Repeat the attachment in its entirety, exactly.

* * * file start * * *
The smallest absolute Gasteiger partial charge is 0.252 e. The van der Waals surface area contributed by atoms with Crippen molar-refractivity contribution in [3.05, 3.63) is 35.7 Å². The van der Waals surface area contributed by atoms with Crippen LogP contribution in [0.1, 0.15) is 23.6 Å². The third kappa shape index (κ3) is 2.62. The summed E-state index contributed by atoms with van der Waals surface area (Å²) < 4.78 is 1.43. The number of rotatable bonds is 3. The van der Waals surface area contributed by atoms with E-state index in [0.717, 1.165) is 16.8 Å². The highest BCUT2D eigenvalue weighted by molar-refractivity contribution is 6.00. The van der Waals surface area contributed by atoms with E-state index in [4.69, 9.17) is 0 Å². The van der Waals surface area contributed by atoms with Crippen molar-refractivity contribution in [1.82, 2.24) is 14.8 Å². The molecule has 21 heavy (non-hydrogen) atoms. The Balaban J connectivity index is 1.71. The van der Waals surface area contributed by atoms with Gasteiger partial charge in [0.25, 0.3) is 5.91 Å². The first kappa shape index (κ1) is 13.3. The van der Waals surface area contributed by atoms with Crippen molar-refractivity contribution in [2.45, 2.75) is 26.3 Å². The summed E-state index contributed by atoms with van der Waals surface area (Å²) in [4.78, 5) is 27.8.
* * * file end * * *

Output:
The smallest absolute Gasteiger partial charge is 0.252 e. The van der Waals surface area contributed by atoms with Crippen molar-refractivity contribution in [3.05, 3.63) is 35.7 Å². The van der Waals surface area contributed by atoms with Crippen LogP contribution in [0.1, 0.15) is 23.6 Å². The third kappa shape index (κ3) is 2.62. The summed E-state index contributed by atoms with van der Waals surface area (Å²) < 4.78 is 1.43. The number of rotatable bonds is 3. The van der Waals surface area contributed by atoms with E-state index in [0.717, 1.165) is 16.8 Å². The highest BCUT2D eigenvalue weighted by molar-refractivity contribution is 6.00. The van der Waals surface area contributed by atoms with E-state index in [4.69, 9.17) is 0 Å². The van der Waals surface area contributed by atoms with Crippen molar-refractivity contribution in [1.82, 2.24) is 14.8 Å². The molecule has 21 heavy (non-hydrogen) atoms. The Balaban J connectivity index is 1.71. The van der Waals surface area contributed by atoms with Gasteiger partial charge in [0.25, 0.3) is 5.91 Å². The first kappa shape index (κ1) is 13.3. The van der Waals surface area contributed by atoms with Crippen molar-refractivity contribution in [2.45, 2.75) is 26.3 Å². The summed E-state index contributed by atoms with van der Waals surface area (Å²) in [4.78, 5) is 27.8.